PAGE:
By combining a long and short equity strategy the hedge fund manager is trying to get the best of both worlds. Once more ‘hedging their bets’.
However, there are risks with this approach. The long equity strategy may struggle to produce strong returns if the company does not perform as expected because of a failed product, management change or unexpected economic hit. However, as the price of a share can only fall to zero, the most an investor holding a long position can lose is the amount of their original investment.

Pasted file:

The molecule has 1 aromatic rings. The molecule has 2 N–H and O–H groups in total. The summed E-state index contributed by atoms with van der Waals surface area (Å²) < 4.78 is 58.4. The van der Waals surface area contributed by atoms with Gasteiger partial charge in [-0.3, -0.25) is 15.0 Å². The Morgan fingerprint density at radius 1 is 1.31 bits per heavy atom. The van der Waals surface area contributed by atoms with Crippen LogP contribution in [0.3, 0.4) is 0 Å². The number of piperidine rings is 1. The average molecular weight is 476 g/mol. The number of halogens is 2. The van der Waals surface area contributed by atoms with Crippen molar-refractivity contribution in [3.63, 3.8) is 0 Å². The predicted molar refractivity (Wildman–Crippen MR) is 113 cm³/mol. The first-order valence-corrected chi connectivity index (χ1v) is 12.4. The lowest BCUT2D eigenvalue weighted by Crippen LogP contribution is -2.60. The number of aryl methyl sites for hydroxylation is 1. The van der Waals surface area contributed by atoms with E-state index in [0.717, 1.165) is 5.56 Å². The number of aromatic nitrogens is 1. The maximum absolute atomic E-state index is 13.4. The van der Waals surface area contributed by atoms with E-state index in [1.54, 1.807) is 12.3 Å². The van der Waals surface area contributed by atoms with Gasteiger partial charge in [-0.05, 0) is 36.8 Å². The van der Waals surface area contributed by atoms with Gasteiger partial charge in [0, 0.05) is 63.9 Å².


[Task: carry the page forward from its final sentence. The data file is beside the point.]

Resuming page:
A shorting strategy carries more risk because that 1200p example could (if the analysis is wrong and the company performs strongly) grow to many times its original size – resulting in significant losses.
2. Global macro hedge funds
By using this strategy hedge fund managers aim to profit from changes in the markets caused by political and/or economic events. After research and analysis, they take short or long positions in a variety of assets such as equities, bonds, currencies or commodities ahead of the event.
A good example is the Brexit referendum vote in the UK in 2016. Before the polling day hedge fund managers took up several positions in anticipation of the outcome. Some went long on gold expecting investors to rush to safe havens in the event of the UK voting to leave the EU and short positions on European equities and sterling with the expectation that their value would tumble.